In Clarenville, he explains, he will continue on Memorial Drive to Vardy’s Avenue, down to Marine Drive and past the church, then back to Memorial Drive again, to Vardy’s Avenue and down again to Marine Drive to finish the exact distance.

And this modern day cross has one slight difference from the one that Jesus dragged through Jerusalem.

There will be a small wheel affixed to the end of the cross, not just to reduce the friction and the drag of the cross on the ground, but to protect the end of this piece of church furniture.

So, after finishing up his Sunday sermon in Deep Bight, around 11:30 a.m., Mercer will hoist the cross onto his shoulder and drag it all the way to Clarenville, hopefully arriving by 2:30 to get a bit of a rest to begin his 3 p.m. service.

In the past, Mercer has taken similar outside-the-box approaches to presenting teachings of faith in the community. He’s written and performed his own dramas for Good Friday. He’s also held Bible study classes cross-sectioned with comic book superheroes.

“I want to show that church doesn’t have to be the thing of your parents and grandparents and great-grandparents, but it can be something that can be for people of all ages and styles.”

He says there’s not just one way of worship for everyone, it can be more in tune with the times.

Mercer says some people might say things like superheroes have no place in discussions of faith, while others may think the church shouldn’t “interfere” with things of a secular nature.

“But we have to try basically anything to get a reaction sometimes,” he said.

“If we didn’t try something, more’s the pity for us.”

“I want to show that church doesn’t have to be the thing of your parents and grandparents and great-grandparents, but it can be something that can be for people of all ages and styles.” — Reverend Bob Mercer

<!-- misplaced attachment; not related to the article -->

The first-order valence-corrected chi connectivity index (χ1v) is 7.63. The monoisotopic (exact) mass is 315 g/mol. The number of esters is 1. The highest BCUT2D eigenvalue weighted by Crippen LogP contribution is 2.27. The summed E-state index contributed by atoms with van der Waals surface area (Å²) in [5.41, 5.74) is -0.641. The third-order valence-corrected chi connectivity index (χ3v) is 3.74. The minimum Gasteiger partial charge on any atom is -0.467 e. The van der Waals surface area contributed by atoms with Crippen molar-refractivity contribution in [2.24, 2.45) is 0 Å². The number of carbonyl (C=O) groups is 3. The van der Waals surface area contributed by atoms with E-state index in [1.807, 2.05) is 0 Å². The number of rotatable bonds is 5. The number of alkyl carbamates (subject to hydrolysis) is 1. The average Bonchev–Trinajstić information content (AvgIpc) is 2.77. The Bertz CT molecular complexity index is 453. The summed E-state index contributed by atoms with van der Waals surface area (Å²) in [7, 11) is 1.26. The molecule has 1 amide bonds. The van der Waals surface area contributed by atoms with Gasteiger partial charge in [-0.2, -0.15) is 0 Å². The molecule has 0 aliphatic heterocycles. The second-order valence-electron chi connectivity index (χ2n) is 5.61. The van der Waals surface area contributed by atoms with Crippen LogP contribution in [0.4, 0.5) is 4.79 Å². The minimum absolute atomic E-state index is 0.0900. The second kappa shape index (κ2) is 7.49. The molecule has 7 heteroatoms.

Come Good Friday, Mercer says he’s not worried about the walk. The 53-year-old plans to be careful and doesn’t want to do a test run of any sort.

“Jesus didn’t have time to practice.”

And he fully expects to see both support and strange looks while on his journey.

“Some people might scorn me. How is that going to deepen my own appreciation of what Christ went through? I’m sure there’s going to be people right behind me and there’s going to be people looking at me like I’ve lost my mind.”

It’s not only about attracting others to Sunday services. Mercer says he hopes the experience will enable him to explore his own faith, including strengthening his own understanding of what Christ went through — even if just on a surface level.

And his reflection during his walk on Good Friday will surely impact his sermon to the congregation in Clarenville.

“Are people going to say, ‘Was anybody with you?’, ‘How’d you feel?’, ‘Were you lonely?’, ‘Did anybody say anything to you?’, ‘How much hurt was there?’”

He says he looks forward to relaying his thoughts on his first-hand experience on Good Friday.

“Instead of a stereotypical sermon, I’m just going to go down there and let people know what I was going through.”

Twitter: @jejparsons

Recent Stories